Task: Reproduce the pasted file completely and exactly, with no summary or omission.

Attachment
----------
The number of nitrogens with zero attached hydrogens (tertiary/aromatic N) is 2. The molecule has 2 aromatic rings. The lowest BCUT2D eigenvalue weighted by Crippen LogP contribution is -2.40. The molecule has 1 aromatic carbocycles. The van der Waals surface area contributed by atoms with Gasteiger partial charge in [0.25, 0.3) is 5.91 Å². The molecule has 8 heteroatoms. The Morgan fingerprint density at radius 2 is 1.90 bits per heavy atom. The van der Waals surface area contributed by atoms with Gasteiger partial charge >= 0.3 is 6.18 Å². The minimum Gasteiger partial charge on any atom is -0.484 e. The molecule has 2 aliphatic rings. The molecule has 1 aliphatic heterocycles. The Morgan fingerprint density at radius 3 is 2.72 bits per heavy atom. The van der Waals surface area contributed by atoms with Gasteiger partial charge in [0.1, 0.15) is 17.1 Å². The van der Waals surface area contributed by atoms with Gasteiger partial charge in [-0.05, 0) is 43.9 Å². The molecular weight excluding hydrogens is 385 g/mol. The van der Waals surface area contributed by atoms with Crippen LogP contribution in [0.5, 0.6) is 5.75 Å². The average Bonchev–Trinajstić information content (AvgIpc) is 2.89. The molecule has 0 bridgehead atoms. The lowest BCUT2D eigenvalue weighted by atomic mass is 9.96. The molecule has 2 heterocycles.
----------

The number of nitrogens with zero attached hydrogens (tertiary/aromatic N) is 2. The molecule has 2 aromatic rings. The lowest BCUT2D eigenvalue weighted by Crippen LogP contribution is -2.40. The molecule has 1 aromatic carbocycles. The van der Waals surface area contributed by atoms with Gasteiger partial charge in [0.25, 0.3) is 5.91 Å². The molecule has 8 heteroatoms. The Morgan fingerprint density at radius 2 is 1.90 bits per heavy atom. The van der Waals surface area contributed by atoms with Gasteiger partial charge >= 0.3 is 6.18 Å². The minimum Gasteiger partial charge on any atom is -0.484 e. The molecule has 2 aliphatic rings. The molecule has 1 aliphatic heterocycles. The Morgan fingerprint density at radius 3 is 2.72 bits per heavy atom. The van der Waals surface area contributed by atoms with Gasteiger partial charge in [0.1, 0.15) is 17.1 Å². The van der Waals surface area contributed by atoms with Gasteiger partial charge in [-0.05, 0) is 43.9 Å². The molecular weight excluding hydrogens is 385 g/mol. The van der Waals surface area contributed by atoms with Crippen LogP contribution in [0.5, 0.6) is 5.75 Å². The average Bonchev–Trinajstić information content (AvgIpc) is 2.89. The molecule has 0 bridgehead atoms. The lowest BCUT2D eigenvalue weighted by atomic mass is 9.96. The molecule has 2 heterocycles.